No shit. Fact of the matter is that all politicians are crooked, rich boys. Less of the two evils is best. Another fact is that no independent candidate (who are probably a helluva lot less crooked than the mainstream parties) will win an election of this caliber until the voting system is revamped. The electoral college was a damn good idea at the start of the 20th century when communication was a lot slower, machines to aid counting and traveling was slow. But in this day and age of the internet and high-speed computers that can reliably calculate voting totals (let's not argue about that one...ok? hehe) it's not necessary to have this electoral college shit.

Not the purpose of the EC (4.00 / 1) (#29)
by finkployd on Tue Jan 02, 2001 at 09:55:47 AM EST

The Electoral College was not designed as a response to slow voting methods, but as a compramise between those who wanted to have a popular election and those who wanted the senate to pick the President. It's a State's rights issue and a Republic vs Democratic government issue.

With the nationwide election a virtual dead heat (Gore is slightly ahead but over a million absentee votes were not counted so it's still anyone's guess who won the popularity contest), if we had dropped the EC, we would have been in the middle of a NATIONWIDE recount and all the insanity that occured in FL would have been happening everywhere :)

Finkployd
Sig: (This will get posted after your comments)
[ Parent ]
Don't blame me I voted for Kang (4.00 / 4) (#35)
by turtleshadow on Wed Jan 03, 2001 at 11:09:17 PM EST

Your analysis superficially touches upon the true drivers of actual and percieved polarity that govern the perception that when people vote it is for the lesser of evils.
Elections used to not be periodic or at all -- think prior French, American revolutions, pre Magna Carta. With regularity in the election process; strategies, counter strategies and now spin are fostered by the system.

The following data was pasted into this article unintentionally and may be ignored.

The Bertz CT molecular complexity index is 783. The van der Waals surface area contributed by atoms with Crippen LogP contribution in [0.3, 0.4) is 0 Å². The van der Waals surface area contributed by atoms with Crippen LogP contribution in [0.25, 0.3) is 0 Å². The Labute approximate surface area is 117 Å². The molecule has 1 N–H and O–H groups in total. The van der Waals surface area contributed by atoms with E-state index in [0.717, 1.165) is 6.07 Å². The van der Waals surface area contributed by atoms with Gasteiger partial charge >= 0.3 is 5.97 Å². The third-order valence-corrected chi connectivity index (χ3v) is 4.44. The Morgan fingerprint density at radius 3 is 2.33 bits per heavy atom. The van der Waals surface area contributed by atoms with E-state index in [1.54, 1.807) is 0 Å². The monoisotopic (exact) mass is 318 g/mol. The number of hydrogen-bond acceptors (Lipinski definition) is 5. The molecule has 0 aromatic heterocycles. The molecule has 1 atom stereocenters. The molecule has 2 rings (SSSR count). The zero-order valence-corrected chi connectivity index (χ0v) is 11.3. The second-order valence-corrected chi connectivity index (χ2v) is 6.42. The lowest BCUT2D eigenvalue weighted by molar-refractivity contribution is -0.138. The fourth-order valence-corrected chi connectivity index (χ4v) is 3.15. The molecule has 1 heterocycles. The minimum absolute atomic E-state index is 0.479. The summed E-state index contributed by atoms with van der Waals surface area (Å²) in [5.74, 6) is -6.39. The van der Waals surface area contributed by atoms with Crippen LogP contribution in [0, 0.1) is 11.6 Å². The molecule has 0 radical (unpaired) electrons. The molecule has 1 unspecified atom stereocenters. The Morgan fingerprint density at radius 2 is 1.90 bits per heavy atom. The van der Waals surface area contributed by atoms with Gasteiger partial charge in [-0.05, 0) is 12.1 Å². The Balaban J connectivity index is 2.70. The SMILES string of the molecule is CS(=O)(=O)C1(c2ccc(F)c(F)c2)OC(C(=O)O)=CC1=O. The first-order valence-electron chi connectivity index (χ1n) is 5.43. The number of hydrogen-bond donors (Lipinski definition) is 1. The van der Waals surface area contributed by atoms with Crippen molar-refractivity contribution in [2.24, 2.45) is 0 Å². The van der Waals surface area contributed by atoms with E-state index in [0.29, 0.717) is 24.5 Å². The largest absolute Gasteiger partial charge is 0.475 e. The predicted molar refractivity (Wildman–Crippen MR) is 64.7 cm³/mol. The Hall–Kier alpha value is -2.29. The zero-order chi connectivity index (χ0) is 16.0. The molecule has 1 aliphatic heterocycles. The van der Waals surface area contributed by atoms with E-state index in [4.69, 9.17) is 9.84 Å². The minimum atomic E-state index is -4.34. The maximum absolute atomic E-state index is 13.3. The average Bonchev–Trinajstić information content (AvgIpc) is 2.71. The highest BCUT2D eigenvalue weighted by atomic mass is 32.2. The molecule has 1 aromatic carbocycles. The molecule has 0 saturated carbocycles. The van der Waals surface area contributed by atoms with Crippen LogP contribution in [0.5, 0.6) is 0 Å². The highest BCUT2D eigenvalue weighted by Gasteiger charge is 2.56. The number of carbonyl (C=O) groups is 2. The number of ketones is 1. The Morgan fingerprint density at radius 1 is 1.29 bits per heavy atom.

Even when leaders of an alignment are chosen, "on the spot" the lesser of two evils is still there. However the individual "skill" for politicing shows through much more because of the the temporal frame about the event.
You touched on the idea,
"even mainstream media seems more willing than ever to discuss third-party candidates.... "
This is a "missed connection" since the mainstream media is only seeking to differentiate its news feed from the other media outlet. "Coverage" of other platforms doesn't equate to "discussion" in my mind.
Media broadcasted debate between priniples has significantly dropped in the U.S. and I suspect elsewhere because:
  • I t is more of a liablity than an benefit, I.E. the "W" factor, to the campaign team due to the dangers of such media exposure.
    Here is a handy useless statisic: Ratio of the average duration of an 1858 Lincoln-Douglas senatorial debate to that of a [U.S.] presidential debate this year [2000]: 4:1
  • It is volitile and (un)profitable for media which is "subscription" based and subsidized by advertising. No corporation, beholden to public stockholders, publically backs any candidate because it costs to allow equal time. It costs when customers leave, it costs to draw away customers from other media. Media must seek out or manufacture "adequate sensation" to keep customer base. Sensable debate rarely does this, rarely does sensable debate push advertising revenues up, rarely does sensable debate keep people from changing the channel.

I think there is something in that journalism is now, perhaps always was, a subset of media. Perhaps the Ivory Tower of Journalism is a romantic creation like the American Cowboy or the Nobility.